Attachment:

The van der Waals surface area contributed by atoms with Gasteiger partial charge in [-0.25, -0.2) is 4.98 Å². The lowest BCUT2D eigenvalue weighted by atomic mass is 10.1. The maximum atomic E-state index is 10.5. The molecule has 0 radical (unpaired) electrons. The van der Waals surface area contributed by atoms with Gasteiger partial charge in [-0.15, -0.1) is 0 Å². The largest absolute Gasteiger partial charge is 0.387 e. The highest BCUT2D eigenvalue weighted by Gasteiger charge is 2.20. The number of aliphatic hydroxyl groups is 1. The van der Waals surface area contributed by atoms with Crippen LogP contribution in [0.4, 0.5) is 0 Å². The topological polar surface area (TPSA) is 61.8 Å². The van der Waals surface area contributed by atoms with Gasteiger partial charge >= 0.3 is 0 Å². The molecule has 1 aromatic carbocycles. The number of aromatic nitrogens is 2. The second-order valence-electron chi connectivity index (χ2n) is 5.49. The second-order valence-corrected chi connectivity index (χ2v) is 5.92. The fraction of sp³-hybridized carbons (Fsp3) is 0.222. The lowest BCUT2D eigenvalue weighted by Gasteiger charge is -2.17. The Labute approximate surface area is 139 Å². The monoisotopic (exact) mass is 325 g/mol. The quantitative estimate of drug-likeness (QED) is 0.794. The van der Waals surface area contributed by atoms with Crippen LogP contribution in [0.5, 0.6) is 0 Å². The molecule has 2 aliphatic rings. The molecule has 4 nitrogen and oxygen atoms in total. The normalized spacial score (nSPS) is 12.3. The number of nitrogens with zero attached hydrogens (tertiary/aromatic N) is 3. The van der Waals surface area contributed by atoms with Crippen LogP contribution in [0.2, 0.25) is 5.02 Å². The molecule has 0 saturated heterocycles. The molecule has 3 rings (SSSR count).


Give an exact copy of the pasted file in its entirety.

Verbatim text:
The van der Waals surface area contributed by atoms with Gasteiger partial charge in [-0.25, -0.2) is 4.98 Å². The lowest BCUT2D eigenvalue weighted by atomic mass is 10.1. The maximum atomic E-state index is 10.5. The molecule has 0 radical (unpaired) electrons. The van der Waals surface area contributed by atoms with Gasteiger partial charge in [-0.15, -0.1) is 0 Å². The largest absolute Gasteiger partial charge is 0.387 e. The highest BCUT2D eigenvalue weighted by Gasteiger charge is 2.20. The number of aliphatic hydroxyl groups is 1. The van der Waals surface area contributed by atoms with Crippen LogP contribution in [0.4, 0.5) is 0 Å². The topological polar surface area (TPSA) is 61.8 Å². The van der Waals surface area contributed by atoms with Gasteiger partial charge >= 0.3 is 0 Å². The molecule has 1 aromatic carbocycles. The number of aromatic nitrogens is 2. The second-order valence-electron chi connectivity index (χ2n) is 5.49. The second-order valence-corrected chi connectivity index (χ2v) is 5.92. The fraction of sp³-hybridized carbons (Fsp3) is 0.222. The lowest BCUT2D eigenvalue weighted by Gasteiger charge is -2.17. The Labute approximate surface area is 139 Å². The monoisotopic (exact) mass is 325 g/mol. The quantitative estimate of drug-likeness (QED) is 0.794. The van der Waals surface area contributed by atoms with Crippen LogP contribution in [0.5, 0.6) is 0 Å². The molecule has 2 aliphatic rings. The molecule has 4 nitrogen and oxygen atoms in total. The normalized spacial score (nSPS) is 12.3. The number of nitrogens with zero attached hydrogens (tertiary/aromatic N) is 3. The van der Waals surface area contributed by atoms with Crippen LogP contribution in [0.2, 0.25) is 5.02 Å². The molecule has 0 saturated heterocycles. The molecule has 3 rings (SSSR count).